Romance in the rain: Romance in the rain: a Heidelberg weekend

Sheri Byrd
Kaiserslautern American

My husband was turning 40. He hates parties, and would kill me if ever a waiter were to bring a sparkling piece of cake with an off-key public rendition of “Happy Birthday.” However, I was determined to mark the occasion with something memorable and finally decided: a kidnapping.

After delivering both kids to friends’ houses early Friday afternoon, I told “the old man” to get off the computer, we were going away.
“Away where?” he asked me suspiciously.

“Surprise,” I said. The whole thing really made him nervous.
It was raining, but the reservations were made, and we headed out. I told him to just get on the A6 east, so he started guessing destinations. When he hit on Heidelberg, I finally smiled.

We were in the beautiful Hotel Holländer Hof just at the head of the old bridge. The view of the river and opposite bank from the room was fabulous, and the complementary champagne was chilled. (I called ahead about the birthday.)

Huddled under our one little umbrella, we winded our way into the main street of the old town, and ducked into the first café we saw – The Golden Falcon – where we enjoyed a warming snack of cappuccino and apple strudel with cream.

An hour later, it was still raining. Feeling like we needed some exercise, but not wanting to get soaked, we paid 50 cents to climb the downtown church tower. Despite the post-war modern interior of the church, the tower and the very narrow, steep spiral staircases leading to the roof were original, and we were feeling quite worked out by the time we reached the top.

The view was fantastic, as Heidelberg is beautiful in any weather. We looked down over the river, across it to the vineyards, up to the castle ruins, and over the city roof tops, including the old university buildings.

By the time we descended the dizzying steps, the rain had finally let up. We window-shopped a little, then ducked into the City Museum.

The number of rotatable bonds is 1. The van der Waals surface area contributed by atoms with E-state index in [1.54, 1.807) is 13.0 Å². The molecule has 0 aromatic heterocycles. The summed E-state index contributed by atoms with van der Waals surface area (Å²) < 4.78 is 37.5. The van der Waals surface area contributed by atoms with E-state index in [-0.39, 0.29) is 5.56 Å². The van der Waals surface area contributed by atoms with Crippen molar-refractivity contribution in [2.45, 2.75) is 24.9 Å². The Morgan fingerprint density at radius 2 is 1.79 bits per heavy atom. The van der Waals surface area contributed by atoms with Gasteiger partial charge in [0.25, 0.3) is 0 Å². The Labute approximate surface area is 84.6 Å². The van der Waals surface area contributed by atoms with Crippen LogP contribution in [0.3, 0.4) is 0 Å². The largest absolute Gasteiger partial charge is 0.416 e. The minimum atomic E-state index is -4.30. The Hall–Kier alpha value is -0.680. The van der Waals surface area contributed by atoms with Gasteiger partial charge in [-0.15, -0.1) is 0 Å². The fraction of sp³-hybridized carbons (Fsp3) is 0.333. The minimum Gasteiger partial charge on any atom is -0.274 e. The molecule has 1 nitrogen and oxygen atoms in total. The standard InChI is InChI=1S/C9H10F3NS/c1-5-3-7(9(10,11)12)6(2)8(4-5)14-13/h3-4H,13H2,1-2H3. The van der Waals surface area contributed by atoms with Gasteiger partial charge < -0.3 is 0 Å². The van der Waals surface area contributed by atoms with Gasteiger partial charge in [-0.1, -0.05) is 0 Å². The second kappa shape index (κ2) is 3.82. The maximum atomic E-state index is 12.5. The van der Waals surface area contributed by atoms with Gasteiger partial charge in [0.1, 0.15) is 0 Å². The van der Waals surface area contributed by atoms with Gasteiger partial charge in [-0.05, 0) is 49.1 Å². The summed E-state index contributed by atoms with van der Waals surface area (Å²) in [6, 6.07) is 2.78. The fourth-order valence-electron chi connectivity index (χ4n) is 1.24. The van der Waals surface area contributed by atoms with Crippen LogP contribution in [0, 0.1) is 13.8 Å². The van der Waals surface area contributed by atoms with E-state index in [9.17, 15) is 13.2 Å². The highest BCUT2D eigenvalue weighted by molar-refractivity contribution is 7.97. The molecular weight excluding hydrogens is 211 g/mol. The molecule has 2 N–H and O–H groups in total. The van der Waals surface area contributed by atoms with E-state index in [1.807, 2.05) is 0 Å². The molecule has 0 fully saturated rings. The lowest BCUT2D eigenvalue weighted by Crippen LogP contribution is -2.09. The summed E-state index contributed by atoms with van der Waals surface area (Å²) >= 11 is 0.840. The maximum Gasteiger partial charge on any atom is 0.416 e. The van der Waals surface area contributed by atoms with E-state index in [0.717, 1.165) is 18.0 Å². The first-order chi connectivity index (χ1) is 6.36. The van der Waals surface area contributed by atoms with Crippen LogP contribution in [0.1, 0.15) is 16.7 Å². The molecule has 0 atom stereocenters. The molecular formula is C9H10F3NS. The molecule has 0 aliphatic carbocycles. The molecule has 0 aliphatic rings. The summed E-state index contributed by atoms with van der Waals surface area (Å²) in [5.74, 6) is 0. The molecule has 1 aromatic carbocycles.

We let the paintings from the 15th to 19th centuries take us back in time, and toured the baroque rooms of the museum restored to their original private residence conditions.

Finally, we went back to the room to rest a bit, and uncorked the champagne.
After a typically elegant continental hotel breakfast the following morning, we hit the trails.

Crossing the old bridge to the north side of the Neckar River, we took the steep, windy stone Snake Path up the hill.

The hill is called Heiligenberg – Holy Hill. What I know of it comes only from the fiction of Diana Paxson’s “Oden’s Children” novels. She took the Nibelungen Saga – the legends used for Wagner’s famous Ring trilogy operas – and put them into historical fantasy fiction.

We followed Heidelberg’s famous Philosopher’s Way further up the hill. The little gardens and benches along it are so pretty, and they all overlook the river and the city.

At the top of the hill, we came first to the ruins of St. Stephan’s monastery, built on the ruins of a previous Celtic holy site. There are just a few stone walls, but the main tower overlooking the river and the city was restored in the 19th century.

There was only one other person there, a woman looking out over the city and playing wonderful rhythms on a large drum.

We climbed the tower, involuntarily keeping time to the woman’s drumming, and from the top, we saw a hawk leave his tree and begin to soar and circle over the hillside.

“He’s not even hunting, he’s just enjoying himself,” my husband said.
We found a trail map in the parking lot (we could have driven up there), and discovered the entire hilltop was a historical preservation area.

There were trails along the routes of both the inner and outer Celtic-built walls that had ringed the hilltop settlement, built around 400 B.C., the sign said. There was also a bronze model of the hilltop and the ruins.

The next stop along the trail was an enormous outdoor amphitheater. It was built in the 1930s by the Nazi government as part of their emphasis on historical German culture. We entered through the stage door, then climbed the huge staircase through the bench seats out the back.

Next, we came to the ruins of St. Michael’s church, first built in 870 A.D. on the ruins of a Roman temple, built on a Frankish cemetery, built on the Celtic settlement. Layers and layers and layers of history.

We walked back down the hill through forest of beech and oak and lovely wild foxglove blooming everywhere.

All in all, a very memorable birthday weekend, even according to my husband.

Now, what will I get for my 40th next year?